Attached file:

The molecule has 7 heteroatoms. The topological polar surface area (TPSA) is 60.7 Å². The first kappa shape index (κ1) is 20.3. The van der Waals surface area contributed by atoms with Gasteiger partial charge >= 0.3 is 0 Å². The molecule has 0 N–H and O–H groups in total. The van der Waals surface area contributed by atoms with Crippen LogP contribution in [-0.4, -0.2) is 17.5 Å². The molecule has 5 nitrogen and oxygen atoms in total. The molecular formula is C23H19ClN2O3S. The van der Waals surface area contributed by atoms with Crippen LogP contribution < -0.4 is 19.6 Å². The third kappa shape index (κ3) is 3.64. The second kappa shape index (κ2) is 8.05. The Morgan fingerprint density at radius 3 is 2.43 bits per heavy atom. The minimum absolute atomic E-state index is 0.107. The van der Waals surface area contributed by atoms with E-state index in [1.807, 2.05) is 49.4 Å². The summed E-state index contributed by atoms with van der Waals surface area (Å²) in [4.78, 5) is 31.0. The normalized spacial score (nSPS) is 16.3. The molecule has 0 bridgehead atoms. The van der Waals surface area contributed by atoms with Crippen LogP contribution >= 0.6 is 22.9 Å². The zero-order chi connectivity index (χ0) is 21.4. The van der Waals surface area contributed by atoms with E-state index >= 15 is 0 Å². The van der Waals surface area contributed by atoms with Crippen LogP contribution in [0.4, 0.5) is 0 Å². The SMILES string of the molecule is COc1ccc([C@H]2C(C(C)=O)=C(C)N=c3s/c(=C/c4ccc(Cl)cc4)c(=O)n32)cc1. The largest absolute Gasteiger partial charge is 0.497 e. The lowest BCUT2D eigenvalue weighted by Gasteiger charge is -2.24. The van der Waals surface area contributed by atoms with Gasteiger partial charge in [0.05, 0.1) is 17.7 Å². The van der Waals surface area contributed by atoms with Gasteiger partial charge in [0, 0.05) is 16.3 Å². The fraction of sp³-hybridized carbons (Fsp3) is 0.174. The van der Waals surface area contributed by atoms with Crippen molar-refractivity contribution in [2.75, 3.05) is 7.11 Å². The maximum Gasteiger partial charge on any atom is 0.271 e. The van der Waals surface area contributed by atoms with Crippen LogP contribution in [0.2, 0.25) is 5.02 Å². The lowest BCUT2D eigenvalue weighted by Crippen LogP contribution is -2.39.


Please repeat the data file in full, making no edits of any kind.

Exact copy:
The molecule has 7 heteroatoms. The topological polar surface area (TPSA) is 60.7 Å². The first kappa shape index (κ1) is 20.3. The van der Waals surface area contributed by atoms with Gasteiger partial charge >= 0.3 is 0 Å². The molecule has 0 N–H and O–H groups in total. The van der Waals surface area contributed by atoms with Crippen LogP contribution in [-0.4, -0.2) is 17.5 Å². The molecule has 5 nitrogen and oxygen atoms in total. The molecular formula is C23H19ClN2O3S. The van der Waals surface area contributed by atoms with Crippen LogP contribution < -0.4 is 19.6 Å². The third kappa shape index (κ3) is 3.64. The second kappa shape index (κ2) is 8.05. The Morgan fingerprint density at radius 3 is 2.43 bits per heavy atom. The minimum absolute atomic E-state index is 0.107. The van der Waals surface area contributed by atoms with E-state index in [1.807, 2.05) is 49.4 Å². The summed E-state index contributed by atoms with van der Waals surface area (Å²) in [4.78, 5) is 31.0. The normalized spacial score (nSPS) is 16.3. The molecule has 0 bridgehead atoms. The van der Waals surface area contributed by atoms with Crippen LogP contribution >= 0.6 is 22.9 Å². The zero-order chi connectivity index (χ0) is 21.4. The van der Waals surface area contributed by atoms with E-state index >= 15 is 0 Å². The van der Waals surface area contributed by atoms with Crippen LogP contribution in [0.4, 0.5) is 0 Å². The SMILES string of the molecule is COc1ccc([C@H]2C(C(C)=O)=C(C)N=c3s/c(=C/c4ccc(Cl)cc4)c(=O)n32)cc1. The largest absolute Gasteiger partial charge is 0.497 e. The lowest BCUT2D eigenvalue weighted by Gasteiger charge is -2.24. The van der Waals surface area contributed by atoms with Gasteiger partial charge in [0.05, 0.1) is 17.7 Å². The van der Waals surface area contributed by atoms with Gasteiger partial charge in [0, 0.05) is 16.3 Å². The fraction of sp³-hybridized carbons (Fsp3) is 0.174. The van der Waals surface area contributed by atoms with Crippen molar-refractivity contribution in [2.75, 3.05) is 7.11 Å². The maximum Gasteiger partial charge on any atom is 0.271 e. The van der Waals surface area contributed by atoms with Crippen LogP contribution in [0.2, 0.25) is 5.02 Å². The lowest BCUT2D eigenvalue weighted by Crippen LogP contribution is -2.39.